Roland Kwitt

Full Professor
Department of Computer Science
University of Salzburg

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Blog

Below, you will find some random articles about different topics.

Overview

Online-Teaching

Changelog

Due to the ongoing COVID-19 situation, most universities (I guess) have essentially switched to a distance learning format. This has been a challenge for all of us, and especially for me it took some time to figure out the right setup. Particularly, (1) what type of lectures to provide (videos, live, or hybrid), (2) what equipment to use and (3) how to handle exercise-heavy courses (submission system questions, etc.). As I went through many changes to my initial setup from 2020, I decided to share the setup that I eventually converged to.

Different lecture types, different requirements

I typically teach several course types, from standard lectures, to exercises and seminars.

For standard lectures, the ultimate question is how to get quality content to students. Some people do live lectures, possibly with recording, others provide lecture videos, or anything hybrid in between. Lets say, I am not the biggest fan of live online lectures. Due to relatively little interaction with students in this format, you tend to go very fast through the material (especially with slides). Also, even if there are questions, there is little time to answer them with adequate depth. Hence, I decided to provide pre-recorded lecture videos. This is basically me explaining the material (slides, code, theory, etc.). Additionally, I then offer, on a regular basis, live Q&A sessions (about an 1h) where students can ask questions. As there is no pressure on my side to make progress regarding the material, there is plenty of room for good discussions. As a side note, I do not see any point in including a video of myself for the pre-recorded lectures. To me, it seems incredibly boring to watch a guy for 1 1/2 hours staring at his iPAD.

Handling exercise-heavy courses is more tricky. First of all, you need to provide some type of feedback to students, either in the form of example solutions, or by annotating submissions. I typically try to provide both: For each exercise sheet I put online, I also provide a short solution video once the submission deadline has passed. Further, I try to annotate each exercise. Technically, the challenge is to make it easy for students to hand-in exercises (either single-person, or group) and to later provide annotated submissions back to them. I will discuss the technicalities later, but literally every system I tried early on during COVID-19 (Blackboard, GitHub classroom, etc.) had it’s flaws, could not be customized to my needs easily and, most importantly, required a lot of clicking around in some web interface.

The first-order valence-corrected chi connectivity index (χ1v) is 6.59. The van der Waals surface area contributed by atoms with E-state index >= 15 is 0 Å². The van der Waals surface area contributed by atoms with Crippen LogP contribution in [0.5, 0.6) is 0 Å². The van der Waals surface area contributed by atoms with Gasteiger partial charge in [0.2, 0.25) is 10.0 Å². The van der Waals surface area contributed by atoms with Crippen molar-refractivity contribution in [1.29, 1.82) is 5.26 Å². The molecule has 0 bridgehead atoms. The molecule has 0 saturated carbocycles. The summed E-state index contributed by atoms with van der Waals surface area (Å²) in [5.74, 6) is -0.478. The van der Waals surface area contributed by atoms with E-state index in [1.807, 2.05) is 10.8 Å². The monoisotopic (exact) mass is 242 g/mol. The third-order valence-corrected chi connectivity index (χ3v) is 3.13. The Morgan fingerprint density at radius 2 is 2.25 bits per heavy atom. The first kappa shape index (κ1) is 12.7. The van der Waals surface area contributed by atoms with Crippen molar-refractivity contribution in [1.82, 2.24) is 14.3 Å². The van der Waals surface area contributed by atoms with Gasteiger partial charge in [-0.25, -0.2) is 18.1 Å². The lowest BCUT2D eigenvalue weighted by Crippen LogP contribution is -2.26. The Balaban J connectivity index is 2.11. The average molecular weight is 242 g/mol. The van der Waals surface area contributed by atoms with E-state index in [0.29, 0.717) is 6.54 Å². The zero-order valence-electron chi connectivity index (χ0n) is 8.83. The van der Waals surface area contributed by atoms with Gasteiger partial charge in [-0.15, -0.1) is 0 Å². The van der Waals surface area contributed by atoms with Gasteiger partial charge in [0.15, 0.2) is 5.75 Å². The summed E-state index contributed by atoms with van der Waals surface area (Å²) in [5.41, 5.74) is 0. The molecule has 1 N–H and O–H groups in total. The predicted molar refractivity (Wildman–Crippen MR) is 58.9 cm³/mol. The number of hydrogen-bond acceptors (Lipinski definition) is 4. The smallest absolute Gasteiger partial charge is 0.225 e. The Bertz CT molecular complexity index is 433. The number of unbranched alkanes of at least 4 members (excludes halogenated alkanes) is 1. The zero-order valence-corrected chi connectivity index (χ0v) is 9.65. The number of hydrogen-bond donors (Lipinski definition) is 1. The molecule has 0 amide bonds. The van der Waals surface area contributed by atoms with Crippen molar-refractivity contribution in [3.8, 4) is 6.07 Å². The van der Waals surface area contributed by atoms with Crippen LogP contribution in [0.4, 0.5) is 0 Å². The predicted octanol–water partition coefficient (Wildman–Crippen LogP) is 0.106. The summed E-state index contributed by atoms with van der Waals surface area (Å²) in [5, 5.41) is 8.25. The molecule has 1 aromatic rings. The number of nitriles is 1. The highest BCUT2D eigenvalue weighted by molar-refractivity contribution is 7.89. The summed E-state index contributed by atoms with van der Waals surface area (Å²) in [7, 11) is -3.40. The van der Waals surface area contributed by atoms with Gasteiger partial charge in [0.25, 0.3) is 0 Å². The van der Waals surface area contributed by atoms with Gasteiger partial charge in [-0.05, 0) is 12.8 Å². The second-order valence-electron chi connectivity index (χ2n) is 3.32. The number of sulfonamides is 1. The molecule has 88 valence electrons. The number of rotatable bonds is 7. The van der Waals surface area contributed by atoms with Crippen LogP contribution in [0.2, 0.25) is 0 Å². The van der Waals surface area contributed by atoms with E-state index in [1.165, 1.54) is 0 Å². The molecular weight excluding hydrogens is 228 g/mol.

Equipment

In terms of hardware, I use:

In terms of software, I use:

Producing lecture videos

First of all, it takes some time to produce lecture videos, typically much more time than to actually do a live lecture. The problem is that videos are less forgiving in terms of errors that you make. And yes, I do make errors quite often; most of the time I capture them later on during a live lecture and can correct them, but there is no going back when recording (unless you really wanna go down the rabbit hole of heavily using video editing software). Two things that I’ve learned: (1) good preparation is key and (2) you need a way to easily and quickly pause recording.

My initial setup was to record everything on my iPAD Pro. I use Goodnotes for taking hand-written notes and also to import all my PDF slides, as I tend to annotate them as well during a lecture. Basically, this works fine, if you do not make mistakes, or have to think a little from time to time. The reason is that the Apple developers thought it’s a good idea not to be able to simply pause a screen recording (aside from the stupidity of muting the mic by default). So, this is essentially a one way street once you started. You can obviously simply stop the recording, but then you end up with, say 15 pieces of video that need to be put together later on. Maybe some wise UI person will tell them that this is a really stupid design choice.

So, while I did like the idea of recording my stuff wherever I am, I switched to OBS studio for recording. Overall, it’s the professional way to go anyway, but requires, in addition to your iPAD, access to an actual computer (an iMac in my case). Once the iPAD is connected to the iMac, it’s straightforward to import the iPAD screen by first adding a Scene and then a Video capture device. The latter lets you select the iPAD. Sometimes not the full iPAD screen is visible then, but switching back and forth from high to low-resolution in OBS did the trick. Additionally, you can then add a Window Capture and also show your slides. OBS lets you switch seamlessly between the sources while you are recording and, most importantly, you can just pause whenever you want.

As a side remark, recording on your iPAD only, can cause some funny things. First, the Do not disturb mode seems to not work in all cases. E.g., you record your iPAD screen and suddenly a Slack message pops up; if you do no want your students to see this, you have to cut it out. Second, they will see your local time, i.e., if you are recording at 11pm, this might reveal some unwanted details about your time management. I do not care, but some people definitely will. Last but not least, if you are recording in your office, there will almost certainly be someone who comes in while you take a 1 1/2 hour video in one piece. If you are unlucky, you will hear the knocking on the door in the video, or even some initial conversation before they realize you are recording. Having said that, there is a reason why a recording studio has strict rules. My advice: put up a sign on your door!

Handling exercise-heavy courses